Growing consumer demand in Brazil means opportunities for New Zealand

Ralph Hays is the New Zealand trade commissioner for Brazil, based in Sao Paulo.

Ralph Hays is the New Zealand trade commissioner for Brazil, based in Sao Paulo.

As the world’s fifth most populated country, there is no doubt that Brazil is a huge market, and for some of New Zealand food and beverage and food technology companies it can be a bit daunting at first. Especially for those companies that are ill prepared to manage the language, culture and bureaucracy.

Brazil is not the place to start your international business operations if you are impatient and have limited resources. However, for those prepared for a slightly harder road to success, the opportunities here can be limitless.

With a consumer market of over 200 million, in 2013 Brazil produced 508.5 million tonnes of sugar, 85.4 million tonnes of soy and 10.2 million tonnes of beef. To say it is a big market is an understatement.

And with a growing middle class and more disposable income, consumers are eating out more often leading to growing demand of fresh produce sales to foodservice operators.

Brazil is a major producer of some of the same things that we are including dairy products and meat, and while New Zealand’s production volumes appear somewhat small when placed alongside Brazil’s, where New Zealand can compete and add value is with our technology and expertise around productivity, packaging and food preservation.

Brazil has the world’s largest commercial cattle herd, but despite having a vastly bigger farming operation, yields and productivity in Brazil’s agricultural sector are well below New Zealand’s. Brazilian farmers are blown away by the quality of dairy cows and milk from New Zealand and by the efficiency of our farms, and that presents big opportunities in agribusiness.

In most sectors, the opportunities Brazil offers New Zealand companies are relatively untouched. That’s partly because Brazil is a protected market with steep tariffs for anything that competes with a locally produced product.

Brazilian importers and distributors usually prefer products with six months shelf life or more upon arrival. In addition to the product itself, packaging, status and level of innovation are important attributes. Products that combine these characteristics are more likely to succeed in this market. The range of New Zealand products now being sold in this market highlights the diversity of the market.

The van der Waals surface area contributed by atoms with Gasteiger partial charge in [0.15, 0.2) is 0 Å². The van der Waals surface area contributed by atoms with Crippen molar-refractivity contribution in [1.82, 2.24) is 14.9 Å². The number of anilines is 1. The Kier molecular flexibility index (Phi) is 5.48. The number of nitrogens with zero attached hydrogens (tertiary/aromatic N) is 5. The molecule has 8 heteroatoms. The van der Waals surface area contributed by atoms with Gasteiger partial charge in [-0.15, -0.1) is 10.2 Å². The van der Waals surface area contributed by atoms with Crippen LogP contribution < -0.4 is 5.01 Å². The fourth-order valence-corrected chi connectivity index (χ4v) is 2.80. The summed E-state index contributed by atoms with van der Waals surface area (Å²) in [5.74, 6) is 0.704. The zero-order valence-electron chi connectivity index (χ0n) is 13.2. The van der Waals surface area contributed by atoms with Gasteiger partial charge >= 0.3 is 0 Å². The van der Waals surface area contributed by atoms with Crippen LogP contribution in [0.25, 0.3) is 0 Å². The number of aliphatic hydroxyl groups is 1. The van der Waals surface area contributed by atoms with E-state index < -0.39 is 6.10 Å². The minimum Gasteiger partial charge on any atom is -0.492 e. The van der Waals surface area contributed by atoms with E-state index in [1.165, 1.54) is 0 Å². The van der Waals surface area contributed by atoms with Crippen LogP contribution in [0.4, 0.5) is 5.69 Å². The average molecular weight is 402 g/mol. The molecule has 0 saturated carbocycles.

Brazilians are traditional beer drinkers and New Zealand boutique beers such as 8 Wired and Moa Brewing Company’s range are proving popular, as is a wide range of New Zealand wine. Lamb meat is a relatively new concept that is also going down well with Brazilians. Alongside meat and beverages, New Zealand companies are also active in other food categories such as dairy, sports nutrition and seafood products. The three largest food retailers, Pao de Acucar, Carrefour, and Walmart, have the widest geographic coverage and control around 23 percent of retail supermarket operations, and all three are increasingly stocking New Zealand products.

The food processing sector is another area of interest to New Zealand companies. In 2012, Brazilian food processing industry revenues were around US$219 billion, accounting for 9.8 percent of the GDP. According to the Brazilian Food Industry Association, most (81 percent) food processing establishments are very small companies with less than 19 employees. Euromonitor data shows 2013 retail sales in the packaged food market in Brazil to be around US$126 billion. That makes it the largest in Latin America and the fourth largest in the world.

Given the size of Brazil’s meat industry, New Zealand companies are increasingly making the most of opportunities around meat processing equipment, packaging and food preservation technology. All designed to help Brazil export to foreign markets.

It’s easy to see the opportunities that await, but it can be a tough and frustrating place to do business. The tax and legal systems are complex, rules change constantly and logistics can be challenging, as are language barriers and bureaucracy.

A simple export model doesn’t usually work here, and one of the most critical success factors is that companies need to be in the market or have a local representative that speaks Portuguese. Many foreign companies getting traction have formed a joint venture with a Brazilian company or are getting around tariff barriers by assembling or manufacturing in the market.

Another critical success factor is investing in marketing. Getting the attention of just a fraction of those 200 million consumers does not happen by accident, and as the range of products available here increases, the choices that consumers have here do so as well.

But for businesses looking long term, it makes sense to be investing in Brazil to tap into the growing consumer demand.

Ralph Hays is the New Zealand trade commissioner for Brazil, based in Sao Paulo.

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